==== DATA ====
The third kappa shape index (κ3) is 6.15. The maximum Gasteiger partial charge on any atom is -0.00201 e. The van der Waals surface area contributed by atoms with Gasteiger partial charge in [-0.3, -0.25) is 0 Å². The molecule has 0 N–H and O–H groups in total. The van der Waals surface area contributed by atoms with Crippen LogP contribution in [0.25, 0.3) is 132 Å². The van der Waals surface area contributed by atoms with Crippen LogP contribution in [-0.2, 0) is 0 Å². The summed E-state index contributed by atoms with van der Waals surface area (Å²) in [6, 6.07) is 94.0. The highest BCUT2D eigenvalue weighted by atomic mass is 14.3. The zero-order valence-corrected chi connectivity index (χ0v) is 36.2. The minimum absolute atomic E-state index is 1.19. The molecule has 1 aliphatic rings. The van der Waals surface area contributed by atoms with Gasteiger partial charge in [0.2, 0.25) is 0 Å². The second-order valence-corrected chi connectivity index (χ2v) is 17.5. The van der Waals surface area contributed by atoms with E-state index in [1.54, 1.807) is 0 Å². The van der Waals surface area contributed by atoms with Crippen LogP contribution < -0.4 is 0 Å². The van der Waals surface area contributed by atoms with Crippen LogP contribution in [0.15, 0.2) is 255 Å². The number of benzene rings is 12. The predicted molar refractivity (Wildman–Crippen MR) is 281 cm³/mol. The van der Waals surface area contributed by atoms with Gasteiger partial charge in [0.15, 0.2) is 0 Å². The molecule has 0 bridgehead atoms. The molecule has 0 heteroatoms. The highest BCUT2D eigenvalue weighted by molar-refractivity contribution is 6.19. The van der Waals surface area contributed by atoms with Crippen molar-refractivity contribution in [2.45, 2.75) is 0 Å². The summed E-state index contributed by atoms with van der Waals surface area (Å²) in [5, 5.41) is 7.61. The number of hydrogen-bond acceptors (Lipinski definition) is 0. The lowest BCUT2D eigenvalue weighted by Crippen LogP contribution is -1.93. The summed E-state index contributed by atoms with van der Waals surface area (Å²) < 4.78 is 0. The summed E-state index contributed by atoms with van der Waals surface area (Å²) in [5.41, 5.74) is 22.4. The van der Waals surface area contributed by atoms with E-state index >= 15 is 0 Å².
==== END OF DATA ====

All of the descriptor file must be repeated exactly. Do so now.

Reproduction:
The third kappa shape index (κ3) is 6.15. The maximum Gasteiger partial charge on any atom is -0.00201 e. The van der Waals surface area contributed by atoms with Gasteiger partial charge in [-0.3, -0.25) is 0 Å². The molecule has 0 N–H and O–H groups in total. The van der Waals surface area contributed by atoms with Crippen LogP contribution in [0.25, 0.3) is 132 Å². The van der Waals surface area contributed by atoms with Crippen LogP contribution in [-0.2, 0) is 0 Å². The summed E-state index contributed by atoms with van der Waals surface area (Å²) in [6, 6.07) is 94.0. The highest BCUT2D eigenvalue weighted by atomic mass is 14.3. The zero-order valence-corrected chi connectivity index (χ0v) is 36.2. The minimum absolute atomic E-state index is 1.19. The molecule has 1 aliphatic rings. The van der Waals surface area contributed by atoms with Gasteiger partial charge in [0.2, 0.25) is 0 Å². The second-order valence-corrected chi connectivity index (χ2v) is 17.5. The van der Waals surface area contributed by atoms with E-state index in [1.54, 1.807) is 0 Å². The van der Waals surface area contributed by atoms with Crippen LogP contribution < -0.4 is 0 Å². The van der Waals surface area contributed by atoms with Crippen LogP contribution in [0.15, 0.2) is 255 Å². The number of benzene rings is 12. The predicted molar refractivity (Wildman–Crippen MR) is 281 cm³/mol. The van der Waals surface area contributed by atoms with Gasteiger partial charge in [0.15, 0.2) is 0 Å². The molecule has 0 bridgehead atoms. The molecule has 0 heteroatoms. The highest BCUT2D eigenvalue weighted by molar-refractivity contribution is 6.19. The van der Waals surface area contributed by atoms with Crippen molar-refractivity contribution in [2.45, 2.75) is 0 Å². The summed E-state index contributed by atoms with van der Waals surface area (Å²) in [5, 5.41) is 7.61. The number of hydrogen-bond acceptors (Lipinski definition) is 0. The lowest BCUT2D eigenvalue weighted by Crippen LogP contribution is -1.93. The summed E-state index contributed by atoms with van der Waals surface area (Å²) < 4.78 is 0. The summed E-state index contributed by atoms with van der Waals surface area (Å²) in [5.41, 5.74) is 22.4. The van der Waals surface area contributed by atoms with E-state index >= 15 is 0 Å².